Databases: Which one's right for me?

Jeremy Hylton jeremy at zope.com
Mon Jan 12 17:49:58 CET 2004


On Sun, 2004-01-11 at 20:12, Aaron Watters wrote:
> > "The standard" ones aren't all that standard.  ANSI SQL-92 defines multiple
> > isolation levels, and they've been (I think) fairly critiqued as  incomplete
> > and partly ambiguous; e.g.,
> > 
> >     A Critique of ANSI SQL Isolation Levels
> >     Hal Berenson, et al.
> >     http://citeseer.nj.nec.com/berenson95critique.html
> 
> Some SQL isolation levels are hacks to allow long running transactions,
> etcetera.  If you keep to the strictest isolation level you get the
> classical behaviour which has been studied and elaborated by many very
> smart people over the last several decades and which is very well
> understood.

I think lower isolation levels are more than hacks for long-running
transactions.  They seem like they're pretty important for achieving
good performance.  The strictest isolation level is necessary, of
course, for some applications, but not all.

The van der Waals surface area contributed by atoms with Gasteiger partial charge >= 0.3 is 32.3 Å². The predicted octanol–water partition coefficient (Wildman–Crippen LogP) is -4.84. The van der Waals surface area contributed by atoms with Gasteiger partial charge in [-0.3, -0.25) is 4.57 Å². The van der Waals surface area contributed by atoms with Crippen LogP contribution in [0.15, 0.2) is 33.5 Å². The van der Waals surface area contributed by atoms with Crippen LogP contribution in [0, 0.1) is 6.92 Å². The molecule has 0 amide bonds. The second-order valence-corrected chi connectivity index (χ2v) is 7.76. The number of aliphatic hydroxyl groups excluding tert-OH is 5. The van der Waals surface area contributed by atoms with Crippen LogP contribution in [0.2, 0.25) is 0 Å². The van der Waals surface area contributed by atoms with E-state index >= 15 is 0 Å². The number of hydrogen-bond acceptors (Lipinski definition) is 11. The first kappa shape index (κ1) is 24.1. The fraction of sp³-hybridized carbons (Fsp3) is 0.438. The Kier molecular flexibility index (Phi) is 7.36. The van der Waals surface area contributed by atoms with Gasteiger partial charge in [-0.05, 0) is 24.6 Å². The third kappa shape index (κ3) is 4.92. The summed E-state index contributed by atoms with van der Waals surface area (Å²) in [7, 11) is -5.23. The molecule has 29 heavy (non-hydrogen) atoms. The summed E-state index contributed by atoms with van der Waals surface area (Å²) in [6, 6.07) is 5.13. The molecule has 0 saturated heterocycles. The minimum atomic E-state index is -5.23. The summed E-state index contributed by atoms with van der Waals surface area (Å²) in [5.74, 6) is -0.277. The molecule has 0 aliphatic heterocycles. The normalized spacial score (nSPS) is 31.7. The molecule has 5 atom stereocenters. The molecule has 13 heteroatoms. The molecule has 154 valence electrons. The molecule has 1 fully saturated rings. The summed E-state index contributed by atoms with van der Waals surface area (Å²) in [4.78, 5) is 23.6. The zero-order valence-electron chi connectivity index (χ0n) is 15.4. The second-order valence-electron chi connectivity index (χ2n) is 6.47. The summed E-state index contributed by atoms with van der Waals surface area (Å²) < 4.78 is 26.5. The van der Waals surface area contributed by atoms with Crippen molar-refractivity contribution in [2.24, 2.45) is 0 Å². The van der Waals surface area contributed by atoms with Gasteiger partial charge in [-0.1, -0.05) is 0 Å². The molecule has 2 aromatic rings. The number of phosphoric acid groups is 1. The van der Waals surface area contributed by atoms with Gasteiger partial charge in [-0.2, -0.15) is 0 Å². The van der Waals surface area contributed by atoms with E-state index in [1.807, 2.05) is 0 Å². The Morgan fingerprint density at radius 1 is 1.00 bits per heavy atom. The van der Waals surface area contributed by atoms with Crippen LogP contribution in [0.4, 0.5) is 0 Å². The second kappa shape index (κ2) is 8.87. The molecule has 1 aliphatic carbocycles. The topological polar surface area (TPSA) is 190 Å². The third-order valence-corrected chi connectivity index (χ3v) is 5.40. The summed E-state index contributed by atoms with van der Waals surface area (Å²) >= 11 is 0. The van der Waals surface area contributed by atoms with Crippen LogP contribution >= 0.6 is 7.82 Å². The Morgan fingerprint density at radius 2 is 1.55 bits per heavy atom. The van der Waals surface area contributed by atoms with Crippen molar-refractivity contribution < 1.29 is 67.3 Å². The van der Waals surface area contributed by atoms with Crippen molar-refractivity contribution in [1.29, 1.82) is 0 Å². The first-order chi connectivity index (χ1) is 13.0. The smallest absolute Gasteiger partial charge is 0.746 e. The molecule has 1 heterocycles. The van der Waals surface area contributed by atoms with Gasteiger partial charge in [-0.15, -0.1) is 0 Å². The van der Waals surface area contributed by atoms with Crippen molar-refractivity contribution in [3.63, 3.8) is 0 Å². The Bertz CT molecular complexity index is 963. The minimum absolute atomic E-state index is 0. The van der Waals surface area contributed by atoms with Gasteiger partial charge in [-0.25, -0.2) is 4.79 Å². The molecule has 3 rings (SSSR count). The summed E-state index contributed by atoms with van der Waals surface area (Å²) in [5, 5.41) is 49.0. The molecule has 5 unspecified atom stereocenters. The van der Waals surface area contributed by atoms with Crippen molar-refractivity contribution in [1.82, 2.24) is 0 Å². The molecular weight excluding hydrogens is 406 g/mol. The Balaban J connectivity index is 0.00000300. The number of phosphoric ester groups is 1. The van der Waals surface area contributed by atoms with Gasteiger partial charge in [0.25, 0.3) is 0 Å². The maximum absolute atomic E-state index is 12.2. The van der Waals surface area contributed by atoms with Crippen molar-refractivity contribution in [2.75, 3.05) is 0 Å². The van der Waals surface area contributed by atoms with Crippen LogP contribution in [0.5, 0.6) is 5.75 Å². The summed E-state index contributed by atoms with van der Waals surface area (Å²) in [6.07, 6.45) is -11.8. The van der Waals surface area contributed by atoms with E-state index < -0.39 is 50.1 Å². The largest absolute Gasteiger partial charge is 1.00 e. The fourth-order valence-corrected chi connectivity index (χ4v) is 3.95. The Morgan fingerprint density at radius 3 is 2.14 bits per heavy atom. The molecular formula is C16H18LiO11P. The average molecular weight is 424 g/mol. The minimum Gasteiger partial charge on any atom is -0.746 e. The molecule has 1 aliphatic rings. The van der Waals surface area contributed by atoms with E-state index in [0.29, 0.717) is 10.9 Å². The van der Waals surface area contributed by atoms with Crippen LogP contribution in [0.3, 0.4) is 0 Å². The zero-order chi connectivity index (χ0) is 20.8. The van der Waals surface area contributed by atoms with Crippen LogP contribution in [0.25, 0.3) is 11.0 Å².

Here's was PostgreSQL has to say about full serializability.
http://www.postgresql.org/docs/current/static/transaction-iso.html

> The Serializable mode provides a rigorous guarantee that each
> transaction sees a wholly consistent view of the database. However,
> the application has to be prepared to retry transactions when
> concurrent updates make it impossible to sustain the illusion of
> serial execution. Since the cost of redoing complex transactions may
> be significant, this mode is recommended only when updating
> transactions contain logic sufficiently complex that they may give
> wrong answers in Read Committed mode. Most commonly, Serializable mode
> is necessary when a transaction executes several successive commands
> that must see identical views of the database.

Jeremy






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